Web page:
Prime Minister Anthony Albanese has announced that on 31 May, a new free trade agreement with the UK will enter force. The agreement has significant ramifications for Australia’s alcohol exporters and domestic hospitality industry. 

“From June 1, it is game on for Australian businesses, game on for UK businesses,” Albanese stated, speaking in London last Thursday. 

Australian Grape & Wine CEO, Lee McLean, welcomed the announcement, highlighting the importance of the UK market to Australian winemakers. 

“The UK is Australia’s second largest export market by value at $359 million, and our largest by volume with 208 million litres of wine exported to the UK to March 2023,” McLean said.

“For wine, the Agreement will see the elimination of import tariffs on entry into force. This creates a level playing field for Australia’s wine exports with our major competitors from Continental Europe. 

“We estimate the tariff elimination represents a saving of approximately AUD $50 million per year for the Australian wine sector, although a decline in exports in recent months in line with changing market conditions in the UK may reduce this figure.”

Markets like the UK are all the more important to winemakers and exporters in Australia, given that Chinese tariffs on Australian wine are set to remain in place until 2026, something McLean hinted at. 

“Free Trade Agreements (FTAs) are a major contributor to improving export market access and removing barriers to trade. These are now more important than ever with the Australian grape and wine sector’s continued prioritised efforts to grow and diversify our export markets,” he concluded.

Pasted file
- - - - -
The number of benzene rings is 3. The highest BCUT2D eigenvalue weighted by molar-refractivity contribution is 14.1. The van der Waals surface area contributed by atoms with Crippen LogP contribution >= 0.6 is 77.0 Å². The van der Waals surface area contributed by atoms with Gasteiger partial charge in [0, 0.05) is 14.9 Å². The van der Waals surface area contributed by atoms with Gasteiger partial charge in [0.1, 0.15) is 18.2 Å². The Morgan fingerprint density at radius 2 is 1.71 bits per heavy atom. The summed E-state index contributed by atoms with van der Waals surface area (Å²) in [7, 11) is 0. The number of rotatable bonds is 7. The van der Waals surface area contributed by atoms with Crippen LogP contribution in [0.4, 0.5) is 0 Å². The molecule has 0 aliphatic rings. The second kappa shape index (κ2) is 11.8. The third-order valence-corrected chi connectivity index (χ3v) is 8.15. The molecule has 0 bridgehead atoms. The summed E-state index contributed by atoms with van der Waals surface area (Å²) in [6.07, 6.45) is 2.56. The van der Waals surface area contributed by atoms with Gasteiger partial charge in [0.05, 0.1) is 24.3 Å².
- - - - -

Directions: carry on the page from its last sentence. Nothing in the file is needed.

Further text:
The Free Trade Agreement also makes it easier for young people to move between both nations. 

Australians will be able to apply for equivalents to the working holiday visa until they are 35, and remain in the country for three years. The same will be true of Britons coming to Australia, with potential benefits for the hospitality industry, which has traditionally been one of the major employers of British ‘backpackers’. 

In 2021, when the deal was first inked, the Australian Hotels Association National CEO, Stephen Ferguson, said it would ease staffing issues in the sector. 

“Hotels are crying out for skilled and unskilled workers and this agreement will make it easier for chefs and other in demand workers from the UK to get employment here and stay here for longer once they arrive,” Ferguson commented. 

Read more about the agreement here

Leave a comment

Your email address will not be published. Required fields are marked *